National Geographic Americas Hardest Prisons Mexican Lockdown (2010)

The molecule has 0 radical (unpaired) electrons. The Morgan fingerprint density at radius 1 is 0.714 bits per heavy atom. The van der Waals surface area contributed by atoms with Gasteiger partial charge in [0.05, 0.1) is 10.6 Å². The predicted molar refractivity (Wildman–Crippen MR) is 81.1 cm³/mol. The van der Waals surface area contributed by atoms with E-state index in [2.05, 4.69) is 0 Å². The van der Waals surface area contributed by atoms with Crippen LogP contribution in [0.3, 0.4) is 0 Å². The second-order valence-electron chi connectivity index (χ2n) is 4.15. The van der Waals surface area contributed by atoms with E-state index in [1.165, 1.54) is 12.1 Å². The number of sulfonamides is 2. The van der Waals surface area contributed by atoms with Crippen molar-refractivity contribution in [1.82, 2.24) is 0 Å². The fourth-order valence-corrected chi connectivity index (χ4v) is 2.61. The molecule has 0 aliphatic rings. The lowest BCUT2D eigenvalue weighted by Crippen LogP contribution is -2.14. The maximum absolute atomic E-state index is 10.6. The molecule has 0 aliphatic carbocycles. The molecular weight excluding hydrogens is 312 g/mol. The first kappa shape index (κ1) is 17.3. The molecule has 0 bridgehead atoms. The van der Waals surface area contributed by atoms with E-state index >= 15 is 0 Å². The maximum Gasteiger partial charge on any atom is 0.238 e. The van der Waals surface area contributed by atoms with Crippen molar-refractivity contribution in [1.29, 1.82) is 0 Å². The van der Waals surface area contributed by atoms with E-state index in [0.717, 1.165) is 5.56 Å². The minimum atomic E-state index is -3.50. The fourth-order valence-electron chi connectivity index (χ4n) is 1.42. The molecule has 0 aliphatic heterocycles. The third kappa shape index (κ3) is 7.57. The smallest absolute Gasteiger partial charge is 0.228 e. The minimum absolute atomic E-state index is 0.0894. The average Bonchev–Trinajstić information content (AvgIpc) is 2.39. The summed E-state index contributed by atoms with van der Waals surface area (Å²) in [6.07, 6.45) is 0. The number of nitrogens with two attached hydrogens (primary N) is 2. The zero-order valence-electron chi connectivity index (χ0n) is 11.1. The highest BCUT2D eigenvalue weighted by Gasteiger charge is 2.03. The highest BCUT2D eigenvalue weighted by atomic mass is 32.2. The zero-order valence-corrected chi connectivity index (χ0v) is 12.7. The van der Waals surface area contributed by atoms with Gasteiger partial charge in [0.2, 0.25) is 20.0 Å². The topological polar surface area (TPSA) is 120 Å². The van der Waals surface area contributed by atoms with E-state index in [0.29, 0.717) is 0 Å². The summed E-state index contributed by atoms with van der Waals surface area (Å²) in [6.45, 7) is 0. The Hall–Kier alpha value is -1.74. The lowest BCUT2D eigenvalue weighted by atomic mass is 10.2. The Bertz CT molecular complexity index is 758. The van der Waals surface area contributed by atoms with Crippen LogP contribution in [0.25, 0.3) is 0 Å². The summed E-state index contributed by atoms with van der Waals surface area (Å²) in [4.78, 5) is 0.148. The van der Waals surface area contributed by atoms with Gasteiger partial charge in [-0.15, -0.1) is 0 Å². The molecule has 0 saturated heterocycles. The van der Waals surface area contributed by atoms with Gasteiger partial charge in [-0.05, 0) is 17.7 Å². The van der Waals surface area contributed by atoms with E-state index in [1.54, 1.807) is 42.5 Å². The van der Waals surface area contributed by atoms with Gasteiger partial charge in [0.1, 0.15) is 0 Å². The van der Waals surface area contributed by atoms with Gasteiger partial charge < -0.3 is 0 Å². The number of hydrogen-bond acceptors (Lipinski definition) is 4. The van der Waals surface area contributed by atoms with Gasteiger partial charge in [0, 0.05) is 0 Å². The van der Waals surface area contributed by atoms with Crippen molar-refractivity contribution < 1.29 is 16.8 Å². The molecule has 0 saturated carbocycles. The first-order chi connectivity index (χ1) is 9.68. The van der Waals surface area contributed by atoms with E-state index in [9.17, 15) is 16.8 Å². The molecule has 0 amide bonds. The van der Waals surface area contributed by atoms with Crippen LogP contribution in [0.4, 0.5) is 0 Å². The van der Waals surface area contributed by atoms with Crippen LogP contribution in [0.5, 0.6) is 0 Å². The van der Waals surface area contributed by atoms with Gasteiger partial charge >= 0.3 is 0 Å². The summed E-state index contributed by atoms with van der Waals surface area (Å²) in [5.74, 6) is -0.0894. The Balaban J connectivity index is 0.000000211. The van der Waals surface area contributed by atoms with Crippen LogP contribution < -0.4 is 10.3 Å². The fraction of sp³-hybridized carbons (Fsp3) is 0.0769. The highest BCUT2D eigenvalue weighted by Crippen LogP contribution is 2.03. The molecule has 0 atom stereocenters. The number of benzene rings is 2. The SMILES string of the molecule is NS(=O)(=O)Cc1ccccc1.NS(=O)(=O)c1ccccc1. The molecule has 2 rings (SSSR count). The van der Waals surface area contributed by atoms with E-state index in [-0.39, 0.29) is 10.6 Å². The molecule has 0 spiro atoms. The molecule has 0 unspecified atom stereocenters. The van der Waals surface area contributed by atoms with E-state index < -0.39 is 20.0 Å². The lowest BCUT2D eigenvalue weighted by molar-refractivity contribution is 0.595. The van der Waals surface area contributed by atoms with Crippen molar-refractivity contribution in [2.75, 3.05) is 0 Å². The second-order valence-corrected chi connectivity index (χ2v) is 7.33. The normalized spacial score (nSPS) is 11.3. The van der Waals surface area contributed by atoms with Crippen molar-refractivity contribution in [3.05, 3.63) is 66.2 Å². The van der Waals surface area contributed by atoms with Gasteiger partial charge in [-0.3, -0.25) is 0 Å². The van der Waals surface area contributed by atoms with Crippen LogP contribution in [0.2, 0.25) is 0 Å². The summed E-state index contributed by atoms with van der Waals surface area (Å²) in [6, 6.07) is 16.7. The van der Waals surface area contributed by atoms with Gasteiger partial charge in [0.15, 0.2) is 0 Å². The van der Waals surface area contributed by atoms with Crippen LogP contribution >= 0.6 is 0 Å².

Nuevo Laredo lies a few miles south of the US-Mexico border, across the Rio Grande from Texas. It's a hot spot in the drug war - a border town known for its chilling violence and rampant corruption. And it's the perfect home for a notoriously violent Mexican prison known as Cedes. In 2005, two American brothers jailed on homicide charges were stabbed to death in their cells. Only a month before that, a gang shootout on a basketball court left one inmate dead and several injured. The next day, two other inmates were stabbed to death and one was shot, caught in a barrage of 30 bullets. Guards later recovered six pistols and an AK-47 in inmate cells. Many of the inmates here are members of drug cartels and gangs like the Mexican Mafia. At Cedes, nobody ever talks 'politics' or about violence behind bars. To do so would be to risk reprisals. A substantial number of prisoners here have served time in both American and Mexican prisons and many prefer life at Cedes, largely because of the astonishing amount of freedom they are given. The novel visitation policy allows inmates to meet loved ones in an open picnic area from 9am to 5pm, six days a week. In some cases conjugal visits are allowed in private rooms. Officers believe such perks reduce tension inside the prison but, as the warden and officers reveal, along with these freedoms comes constant danger. Keeping Cedes under control, even on a good day, is no easy task.